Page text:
Since the demise of Boston psych-pop group MMOSS in 2013, guitarist Doug Tuttle has continued the exploration of hallucinogenic muses but reined in the eccentric drones he and his cohorts had gained notoriety for. His 2014 solo debut was a more outlandish vivisection of freak-folk grit, but it was clear that Tuttle was going through a bit of an identity crisis, musically speaking. With the release of his second LP, It Calls On Me, it would appear that that crisis has come to a slow.
There are lush, airy employments of guitar interplay throughout It Calls On Me that make it immediately listenable, full as it is of dueling octaves like an arpeggiated fencing match refereed by Peter Buck. Tuttle’s deft sense of classic melodies and textural experimentation lend a purposeful air to songs like the title track, itself a kind of possessed meditation in the strictest psychedelic sense. Meandering guitar leads and solos travel trippy sonic thoroughfares and wind in and out of structure but always land on their feet.
Tuttle’s rich, hushed vocals come in multi-layered harmonies, too, calling to mind a little more than a passing homage to the easy-breezy, paisley-swathed guitar-pop of groups like The Byrds, The Moon and other similarly heavy-lidded psychsters of yesteryear. Pronounced, plucky bass lines, strings and keys add to the mystique, as Tuttle’s compositions more often than not occupy zone-out realms.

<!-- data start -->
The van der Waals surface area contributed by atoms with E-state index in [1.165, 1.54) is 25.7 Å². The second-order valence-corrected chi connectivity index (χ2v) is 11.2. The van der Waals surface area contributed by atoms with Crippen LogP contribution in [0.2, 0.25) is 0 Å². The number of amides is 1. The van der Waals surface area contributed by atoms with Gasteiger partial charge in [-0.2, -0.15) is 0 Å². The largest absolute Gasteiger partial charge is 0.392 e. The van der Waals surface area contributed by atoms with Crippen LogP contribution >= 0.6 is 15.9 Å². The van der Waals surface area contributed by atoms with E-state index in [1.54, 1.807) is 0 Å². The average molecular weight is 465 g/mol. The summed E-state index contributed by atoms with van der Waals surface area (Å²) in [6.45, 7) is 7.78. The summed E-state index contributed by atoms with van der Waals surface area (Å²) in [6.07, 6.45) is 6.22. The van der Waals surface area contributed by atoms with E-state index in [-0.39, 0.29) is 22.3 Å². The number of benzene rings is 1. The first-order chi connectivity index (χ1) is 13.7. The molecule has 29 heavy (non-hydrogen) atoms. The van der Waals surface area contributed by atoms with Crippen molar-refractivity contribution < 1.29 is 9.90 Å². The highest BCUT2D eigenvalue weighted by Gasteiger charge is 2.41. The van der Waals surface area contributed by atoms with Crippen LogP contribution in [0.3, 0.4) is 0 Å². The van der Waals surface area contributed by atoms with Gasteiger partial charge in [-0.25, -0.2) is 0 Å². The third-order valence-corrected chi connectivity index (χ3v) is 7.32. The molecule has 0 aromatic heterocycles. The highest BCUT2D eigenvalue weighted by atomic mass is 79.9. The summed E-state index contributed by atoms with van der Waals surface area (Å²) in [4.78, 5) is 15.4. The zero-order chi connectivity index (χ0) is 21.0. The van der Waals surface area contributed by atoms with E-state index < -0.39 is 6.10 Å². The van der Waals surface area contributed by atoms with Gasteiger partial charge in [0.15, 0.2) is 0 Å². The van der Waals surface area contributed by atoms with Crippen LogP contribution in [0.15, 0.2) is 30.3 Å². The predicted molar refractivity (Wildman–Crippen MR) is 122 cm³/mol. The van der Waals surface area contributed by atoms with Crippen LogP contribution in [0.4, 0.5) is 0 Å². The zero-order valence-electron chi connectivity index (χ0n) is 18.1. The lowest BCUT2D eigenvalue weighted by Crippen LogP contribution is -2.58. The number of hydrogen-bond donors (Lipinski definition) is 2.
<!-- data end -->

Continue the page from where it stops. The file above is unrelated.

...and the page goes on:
That’s not always the case though; flowery rocker “These Times” executes in stutters, taking a less fluid and more motorik route, while the enchanting “Painted Eye” draws the shades again, Tuttle serenading in a weary, lovelorn intonation that carries over throughout most of the record. “Falling to Believe” probably best executes the album’s reluctant power, Tuttle’s wallowing given wing by the sentiment of finding truth by failing with the introspective line “Can you see alone?/Falling to believe/Can you take some time and find out what you mean?” It’s a pleading line with an unsure recipient (could Tuttle be asking himself the question?) that’s uplifted only when he rips into one of a myriad of blistering fuzz guitar leads.
The real kicker here, though, is the lazy weekend stoner-jam “Saturday-Sunday,” which lilts and groans in all the right ways, plotting tasteful keys over dreamy guitars, perfecting the lethargic vibes of workaday millennials, Tuttle singing, “If your Saturday comes ringing like a bell/Let your Saturday surround you/If you’ve stepped outside a world that can’t be well/Let your Saturday surround you.” Just when your “Saturday” has finished surrounding you, an onrush of Sunday buzz comes in the form of three minutes of a repetitive instrumental, replete with space-y squalls and a new-day-dawning aural assault.
Whether it’s clear precisely what or who is calling on Tuttle, his ability to harness the message is not in question. The musical algorithm he’s concocted, while not entirely unique, is built for pure beauty, and Tuttle has homed in on a fantastic stretch of output as a result.